Three Republicans on the Health, Education, Labor and Pensions Committee voted for the bill, which supporters hope will improve its chances to pass the Senate with the 60 votes it will need.
Four Republican senators — Orrin G. Hatch of Utah, Lisa Murkowski of Alaska, and Mark S. Kirk of Illinois, who voted for it in committee, along with Susan Collins of Maine, one of the bill’s sponsors — are now on record supporting the bill, which has been debated in one form or another for more than a decade in Congress but has never passed the Senate.
Supporters said they were emboldened by the 15-to-7 vote on Wednesday and took it as yet another sign, after last month’s Supreme Court decision invalidating the Defense of Marriage Act, that gay rights are on an inexorable climb.
But the political reality in Congress means the fate of the legislation is very much in doubt, despite the ease with which it cleared the committee. Even if the bill garners the necessary 60 votes to pass the Senate — not a sure thing, even with the support of the four Republicans, as three Democrats remain uncommitted — it faces an almost certain death in the House, where the Republican leadership has no plans to bring it up.
“I wouldn’t underestimate the difficulties of getting the bill through the whole Congress,” said Mr. Kirk shortly after the vote, which happened so quickly it surprised even some of the senators on the committee. It was less than 20 minutes from the time the meeting was gaveled in to the time it adjourned.
Senator Tom Harkin, Democrat of Iowa and the committee’s chairman, noted the irony of approving a measure that had languished for so long.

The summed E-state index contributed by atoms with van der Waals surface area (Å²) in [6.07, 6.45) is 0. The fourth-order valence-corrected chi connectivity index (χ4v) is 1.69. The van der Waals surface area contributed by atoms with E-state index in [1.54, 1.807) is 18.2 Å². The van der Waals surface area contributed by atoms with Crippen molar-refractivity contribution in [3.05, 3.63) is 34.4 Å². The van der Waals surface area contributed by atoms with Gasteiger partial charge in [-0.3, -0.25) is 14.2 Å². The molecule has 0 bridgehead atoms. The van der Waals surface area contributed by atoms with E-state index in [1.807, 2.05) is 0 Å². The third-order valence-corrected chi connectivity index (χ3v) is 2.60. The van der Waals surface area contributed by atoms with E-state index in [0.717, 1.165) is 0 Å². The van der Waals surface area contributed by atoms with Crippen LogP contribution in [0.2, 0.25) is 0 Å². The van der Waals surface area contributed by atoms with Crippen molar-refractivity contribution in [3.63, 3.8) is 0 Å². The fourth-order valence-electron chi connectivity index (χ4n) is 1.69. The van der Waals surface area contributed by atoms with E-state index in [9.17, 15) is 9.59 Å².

“It has been a long time coming,” Mr. Harkin said. “And sometimes you work on these things for years and years. And all of a sudden it passes.”
Mr. Kirk has long supported the legislation. And Ms. Murkowski was seen as a likely yes after she became the third Senate Republican to express support for same-sex marriage last month.
She said Wednesday that hearing from her constituents over the July 4 recess ultimately helped put her over the edge. “When I was home over the break, I think it was 1,774 postcards were delivered to my office from Alaskans around the state,” she said. “It’s important to them. It’s important to me.”
But the “yes” vote from Mr. Hatch, a Mormon, came as something of a surprise. Like many conservatives, including some of the seven who voted “no” on Wednesday, Mr. Hatch said he was concerned that religious institutions could be penalized. But the way the legislation is written, religious organizations like houses of worship, schools and missions are exempt from the law, as is the military and small businesses with fewer than 15 people.
Similar legislation has faltered in Congress before. The most problematic aspect in the past had been the inclusion of transgender people. When former Representative Barney Frank, Democrat of Massachusetts, introduced the bill in the House in 2007, he ultimately agreed to remove the transgender provision, helping to ensure its passage.